Finally, there is Albanian priest Father Ernest Troshani Simoni, 88, given the red hat following twenty years of imprisonment, hard labor and torture by his country’s former communist regime. When the pope visited Albania in 2014, he was brought to tears by the priest’s testimony of his ordeal.

The message from Pope Francis with these appointments is clear: being a cardinal is not about enjoying comfort and prestige but instead requires a radical service. Cardinal Cupich explained that the appointments of how the pope “sees the whole world” and also gets to the idea that faith is about “discerning” what God wants and that “things are not black and white documents.”

He was speaking during the traditional “meet and greet” with members of the public that takes place in the Vatican after cardinals are given their red hats. This is a custom that harks back to the time when cardinals were the parish priests of Rome so the people of the city got a chance to greet their new pastors.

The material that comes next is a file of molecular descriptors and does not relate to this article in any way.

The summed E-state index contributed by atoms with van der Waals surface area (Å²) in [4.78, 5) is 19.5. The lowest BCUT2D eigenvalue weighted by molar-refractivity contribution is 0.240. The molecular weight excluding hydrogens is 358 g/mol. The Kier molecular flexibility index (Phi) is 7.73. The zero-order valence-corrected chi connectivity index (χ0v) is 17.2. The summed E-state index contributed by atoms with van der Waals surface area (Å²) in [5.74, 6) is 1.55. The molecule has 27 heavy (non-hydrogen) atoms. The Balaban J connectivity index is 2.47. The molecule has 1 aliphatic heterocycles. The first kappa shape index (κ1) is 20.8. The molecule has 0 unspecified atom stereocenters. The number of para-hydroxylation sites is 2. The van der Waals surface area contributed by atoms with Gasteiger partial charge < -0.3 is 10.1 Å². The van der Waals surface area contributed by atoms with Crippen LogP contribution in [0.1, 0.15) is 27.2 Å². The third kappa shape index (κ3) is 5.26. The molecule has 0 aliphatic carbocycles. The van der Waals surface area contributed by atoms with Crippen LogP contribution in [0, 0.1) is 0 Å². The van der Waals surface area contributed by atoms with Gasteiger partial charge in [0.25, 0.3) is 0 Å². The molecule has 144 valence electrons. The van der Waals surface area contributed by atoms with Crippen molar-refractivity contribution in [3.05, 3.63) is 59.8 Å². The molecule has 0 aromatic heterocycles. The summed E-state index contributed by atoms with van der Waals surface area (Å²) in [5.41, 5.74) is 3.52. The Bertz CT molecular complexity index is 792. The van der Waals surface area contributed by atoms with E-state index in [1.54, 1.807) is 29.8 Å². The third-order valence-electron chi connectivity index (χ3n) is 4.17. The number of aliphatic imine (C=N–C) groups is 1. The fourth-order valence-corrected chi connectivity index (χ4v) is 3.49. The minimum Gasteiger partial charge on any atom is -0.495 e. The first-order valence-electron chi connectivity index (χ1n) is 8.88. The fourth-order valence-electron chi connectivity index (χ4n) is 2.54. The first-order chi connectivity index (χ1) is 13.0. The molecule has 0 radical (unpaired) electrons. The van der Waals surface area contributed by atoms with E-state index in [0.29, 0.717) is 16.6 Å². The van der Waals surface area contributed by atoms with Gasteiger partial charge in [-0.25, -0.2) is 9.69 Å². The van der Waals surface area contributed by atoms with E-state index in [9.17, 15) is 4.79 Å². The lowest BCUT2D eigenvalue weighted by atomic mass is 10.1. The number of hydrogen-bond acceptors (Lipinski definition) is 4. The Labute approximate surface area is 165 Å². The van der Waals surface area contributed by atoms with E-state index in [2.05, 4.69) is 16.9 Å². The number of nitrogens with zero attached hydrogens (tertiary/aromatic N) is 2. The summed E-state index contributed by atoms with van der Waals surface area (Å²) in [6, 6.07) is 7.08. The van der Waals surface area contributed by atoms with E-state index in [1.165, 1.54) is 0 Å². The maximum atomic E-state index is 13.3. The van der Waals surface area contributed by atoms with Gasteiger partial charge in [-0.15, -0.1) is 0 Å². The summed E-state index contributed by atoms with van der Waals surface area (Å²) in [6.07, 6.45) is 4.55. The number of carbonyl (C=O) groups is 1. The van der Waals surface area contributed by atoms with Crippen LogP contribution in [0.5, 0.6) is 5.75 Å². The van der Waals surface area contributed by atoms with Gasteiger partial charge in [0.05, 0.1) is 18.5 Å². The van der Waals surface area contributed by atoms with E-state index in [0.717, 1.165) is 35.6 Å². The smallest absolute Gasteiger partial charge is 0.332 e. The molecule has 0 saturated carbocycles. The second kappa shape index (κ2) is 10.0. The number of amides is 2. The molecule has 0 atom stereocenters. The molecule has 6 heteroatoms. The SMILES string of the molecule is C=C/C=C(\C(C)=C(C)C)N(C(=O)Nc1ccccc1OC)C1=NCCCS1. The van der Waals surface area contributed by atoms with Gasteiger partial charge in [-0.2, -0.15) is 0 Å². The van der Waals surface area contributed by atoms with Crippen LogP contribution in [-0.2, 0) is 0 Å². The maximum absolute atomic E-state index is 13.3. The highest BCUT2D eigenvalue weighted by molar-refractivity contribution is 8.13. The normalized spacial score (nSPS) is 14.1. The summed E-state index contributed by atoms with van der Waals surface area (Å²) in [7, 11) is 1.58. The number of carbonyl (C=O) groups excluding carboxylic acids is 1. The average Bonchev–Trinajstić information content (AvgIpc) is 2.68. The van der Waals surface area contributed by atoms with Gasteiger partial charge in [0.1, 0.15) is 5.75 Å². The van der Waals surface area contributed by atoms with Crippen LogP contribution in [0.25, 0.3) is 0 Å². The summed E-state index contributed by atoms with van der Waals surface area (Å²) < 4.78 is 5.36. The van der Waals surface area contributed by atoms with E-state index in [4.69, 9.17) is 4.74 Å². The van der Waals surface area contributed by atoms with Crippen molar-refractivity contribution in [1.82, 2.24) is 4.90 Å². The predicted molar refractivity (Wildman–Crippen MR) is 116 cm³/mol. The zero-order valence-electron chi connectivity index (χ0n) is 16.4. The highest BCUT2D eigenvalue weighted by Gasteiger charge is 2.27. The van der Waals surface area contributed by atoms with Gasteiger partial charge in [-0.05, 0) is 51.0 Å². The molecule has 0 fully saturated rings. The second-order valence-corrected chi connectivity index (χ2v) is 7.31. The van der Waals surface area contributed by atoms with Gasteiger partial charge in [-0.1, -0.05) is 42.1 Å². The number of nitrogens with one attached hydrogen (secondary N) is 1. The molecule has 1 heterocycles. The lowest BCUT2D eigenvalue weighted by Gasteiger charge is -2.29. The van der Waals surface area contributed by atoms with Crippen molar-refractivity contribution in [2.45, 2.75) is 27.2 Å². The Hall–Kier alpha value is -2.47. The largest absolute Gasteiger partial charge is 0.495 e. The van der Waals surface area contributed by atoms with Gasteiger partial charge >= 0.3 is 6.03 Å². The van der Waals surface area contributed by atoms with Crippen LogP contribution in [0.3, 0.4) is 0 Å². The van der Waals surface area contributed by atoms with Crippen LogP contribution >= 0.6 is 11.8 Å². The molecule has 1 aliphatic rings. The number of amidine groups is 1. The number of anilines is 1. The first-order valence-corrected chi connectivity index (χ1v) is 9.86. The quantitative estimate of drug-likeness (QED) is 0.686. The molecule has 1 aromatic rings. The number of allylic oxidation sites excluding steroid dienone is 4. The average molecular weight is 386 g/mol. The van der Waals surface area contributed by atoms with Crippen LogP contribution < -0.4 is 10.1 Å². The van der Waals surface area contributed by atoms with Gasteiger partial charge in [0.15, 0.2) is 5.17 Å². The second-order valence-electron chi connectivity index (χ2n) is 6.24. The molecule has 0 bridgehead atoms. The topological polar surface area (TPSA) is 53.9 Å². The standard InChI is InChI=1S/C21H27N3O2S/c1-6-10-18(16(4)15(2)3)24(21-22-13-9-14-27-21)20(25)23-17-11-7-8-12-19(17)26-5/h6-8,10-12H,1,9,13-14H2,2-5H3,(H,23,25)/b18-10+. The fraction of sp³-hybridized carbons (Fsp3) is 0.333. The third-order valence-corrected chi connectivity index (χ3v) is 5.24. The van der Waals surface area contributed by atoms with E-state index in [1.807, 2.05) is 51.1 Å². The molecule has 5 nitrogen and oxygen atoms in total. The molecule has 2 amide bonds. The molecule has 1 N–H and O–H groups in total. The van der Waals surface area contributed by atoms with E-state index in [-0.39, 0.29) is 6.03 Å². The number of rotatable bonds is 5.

Today the event includes many of the visiting pilgrims who have traveled to the Eternal City to see their church leader receive their new honor. In Rome on Nov. 19 groups from Chicago mixed with colorfully dressed people from Central African Republic, Bangladesh and Mauritius. There were also groups from Indianapolis and Newark who came to see Cardinal Joseph Tobin — who will be installed in his new archdiocese in New Jersey next month — and pilgrims from Dallas greeting Cardinal Kevin Farrell, now leading the Vatican’s new office on family life.

Pope Francis also used Saturday’s ceremony to remind the cardinals of another crucial aspect of their role.